"I was going to the shops and I saw some friends over the road outside the pub. I had a couple of glasses of wine. I tried to order a taxi, but it was Grand National Day and there were no taxis around. My dog was at home and I wanted to get home because it was his feeding time and I did the most stupid and horrendous thing and got into my car.

"On the way home a cat ran out in front of me and I tried to avoid her and I went into a hedge.

"I phoned the police myself. My car was in the middle of the road. I held my hands up, it was such an awful thing to do, it is just terrible and I am so ashamed. I don't think I have been through such a stressful time such as this.

"I think it's thinking about the 'what ifs'. What if I had killed someone? What if I'd had a passenger? It just doesn't bear thinking about. The remorse and the guilt that I feel about the whole situation is just immense and horrendous."

She says the incident has made a huge impact on her life.

"I think it's more about remorse," she says. "I just think all the time about what could have happened.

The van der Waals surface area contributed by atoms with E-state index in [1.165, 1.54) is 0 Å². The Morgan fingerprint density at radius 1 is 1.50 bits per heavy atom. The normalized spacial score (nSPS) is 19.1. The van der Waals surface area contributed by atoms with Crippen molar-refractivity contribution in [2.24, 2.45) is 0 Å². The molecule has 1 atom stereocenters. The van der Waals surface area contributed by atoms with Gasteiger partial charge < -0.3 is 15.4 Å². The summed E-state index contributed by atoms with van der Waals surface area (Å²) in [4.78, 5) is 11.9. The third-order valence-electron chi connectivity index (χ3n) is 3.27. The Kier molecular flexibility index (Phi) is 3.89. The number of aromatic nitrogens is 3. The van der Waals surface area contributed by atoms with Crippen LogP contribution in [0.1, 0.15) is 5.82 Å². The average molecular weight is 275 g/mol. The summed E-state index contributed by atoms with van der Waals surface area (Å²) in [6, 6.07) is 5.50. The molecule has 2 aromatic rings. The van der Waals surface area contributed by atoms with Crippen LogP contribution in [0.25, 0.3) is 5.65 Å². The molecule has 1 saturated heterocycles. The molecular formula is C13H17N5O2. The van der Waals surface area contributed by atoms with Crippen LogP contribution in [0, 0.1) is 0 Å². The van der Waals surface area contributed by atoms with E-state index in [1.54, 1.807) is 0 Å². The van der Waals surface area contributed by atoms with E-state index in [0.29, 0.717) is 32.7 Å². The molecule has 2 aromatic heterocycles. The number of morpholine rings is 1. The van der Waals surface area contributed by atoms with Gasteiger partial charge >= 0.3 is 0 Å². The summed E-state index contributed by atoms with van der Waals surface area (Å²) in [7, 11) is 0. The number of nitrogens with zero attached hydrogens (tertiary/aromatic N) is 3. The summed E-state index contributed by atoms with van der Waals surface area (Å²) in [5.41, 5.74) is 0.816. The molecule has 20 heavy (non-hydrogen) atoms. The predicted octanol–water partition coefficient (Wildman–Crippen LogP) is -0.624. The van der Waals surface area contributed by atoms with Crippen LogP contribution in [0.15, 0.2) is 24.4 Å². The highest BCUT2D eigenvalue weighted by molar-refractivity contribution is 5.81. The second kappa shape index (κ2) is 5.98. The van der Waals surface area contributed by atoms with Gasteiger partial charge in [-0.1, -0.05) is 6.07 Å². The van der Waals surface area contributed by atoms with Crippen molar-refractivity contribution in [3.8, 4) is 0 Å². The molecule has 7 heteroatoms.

"I live in the countryside and it has had a huge impact. Thank goodness I have got very supportive friends and family who are helping me out. At the end of the day I don't really want to drive anymore. It scared me so much, it scared me off driving altogether.

"I am a positive person, so I think I have done wrong and I have to pay the consequences and just get on with it."

Alex says that she is now looking to the future and getting her production company up and running. She says one of her first projects will be a documentary about drink-driving.

"I have started a production company, called Krafty Entertainment, with John, and I have a lot of exciting things planned and that is what I have been trying to think about, about all the positive things," she says.

"It is quite a Northern Ireland type name, I think maybe that is George's influence. We are working on quite a few documentaries at the moment. One of them, in fact, is about drink-driving.

"I have just done an educational course and there are so many things that people don't know about driving and alcohol units. That is why I want to do something that will explain these things, to give something back, to educate people so that out of a bad situation I can do something positive.

"It's another way of apologising and educating people so that they don't do it, hopefully help people and save a few lives. If I can do something good out of this bad situation, then that is what I want to do."

Living The Dream is at the Strand Arts Centre, Belfast, on Monday at 6.30pm as part of the East Side Arts Festival. For more information and tickets (£15 or £12 concession) visit strandartscentre.com